Female and male adult brush mice (Peromyscus boylii) use ultrasonic vocalizations in the wild

UNCG Author/Contributor (non-UNCG co-authors, if there are any, appear on document)
Matina C. Kalcounis-Rüppell, Professor (Creator)
The University of North Carolina at Greensboro (UNCG )
Web Site: http://library.uncg.edu/

Abstract: We examined the individual context of ultrasonic vocalizations (USVs) produced by free-living wild male and female adult brush mice (Peromyscus boylii). We tested the hypothesis that USV production is dependent on behavioral context, and is important during both adult male and female interactions. Our methods included a 12-channel microphone array, radio-telemetry and thermal imaging that allowed us to determine: (1) who produced USVs, (2) characteristics of USVs, (3) type of USVs, (4) behavioral context of USVs and (5) the identity of the second mouse if an individual was not alone when a USV was produced. Females vocalized as much as males and produced the same types of USVs as males. There were no differences between spectral characteristics of male and female USVs. Females and males vocalized in the presence of one another. Importantly, when females were together they vocalized more than expected based on the proportion of time they spent together. Our results suggest that, in addition to facilitating courtship and mating, USVs are general territorial calls for neighbors because females vocalized in the presence of their neighbors. Despite a large literature on laboratory mouse (Mus musculus) USVs, studies are heavily biased towards males. Our results on brush mice, a species with a similar breeding system to the lab mouse and other rodents, suggest that female-female communication is an important and underappreciated component of the evolution and maintenance of mouse USVs.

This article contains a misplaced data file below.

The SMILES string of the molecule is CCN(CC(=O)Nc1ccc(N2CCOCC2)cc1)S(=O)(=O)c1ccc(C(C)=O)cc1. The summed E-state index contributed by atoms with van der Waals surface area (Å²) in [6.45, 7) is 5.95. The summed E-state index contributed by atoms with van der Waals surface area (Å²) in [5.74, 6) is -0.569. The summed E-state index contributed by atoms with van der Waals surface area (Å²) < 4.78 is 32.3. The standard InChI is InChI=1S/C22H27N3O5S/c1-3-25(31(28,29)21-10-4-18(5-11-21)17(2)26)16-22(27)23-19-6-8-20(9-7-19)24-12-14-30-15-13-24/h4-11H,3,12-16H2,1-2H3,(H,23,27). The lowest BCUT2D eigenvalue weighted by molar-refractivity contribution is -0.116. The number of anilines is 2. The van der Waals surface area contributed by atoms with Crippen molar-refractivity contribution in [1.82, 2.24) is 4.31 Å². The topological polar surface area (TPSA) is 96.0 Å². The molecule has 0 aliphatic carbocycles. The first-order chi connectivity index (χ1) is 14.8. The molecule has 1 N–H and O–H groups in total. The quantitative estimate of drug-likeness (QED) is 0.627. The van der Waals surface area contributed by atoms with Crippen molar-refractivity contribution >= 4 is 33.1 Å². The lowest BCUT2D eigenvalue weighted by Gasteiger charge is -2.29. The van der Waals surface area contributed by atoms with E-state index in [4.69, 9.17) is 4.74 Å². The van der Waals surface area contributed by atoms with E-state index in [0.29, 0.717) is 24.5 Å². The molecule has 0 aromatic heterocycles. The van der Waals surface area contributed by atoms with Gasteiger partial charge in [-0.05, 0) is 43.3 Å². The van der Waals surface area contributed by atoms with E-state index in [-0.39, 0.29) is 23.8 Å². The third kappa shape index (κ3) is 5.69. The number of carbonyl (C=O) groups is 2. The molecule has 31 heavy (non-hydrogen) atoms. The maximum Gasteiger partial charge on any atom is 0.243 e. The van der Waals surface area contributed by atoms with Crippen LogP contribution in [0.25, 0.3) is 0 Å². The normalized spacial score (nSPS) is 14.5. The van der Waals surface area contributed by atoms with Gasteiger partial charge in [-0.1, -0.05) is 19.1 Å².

Additional Information

Behaviour 150 (14): 1747-1766
Language: English
Date: 2013
USV, wild, nocturnal, mouse, field

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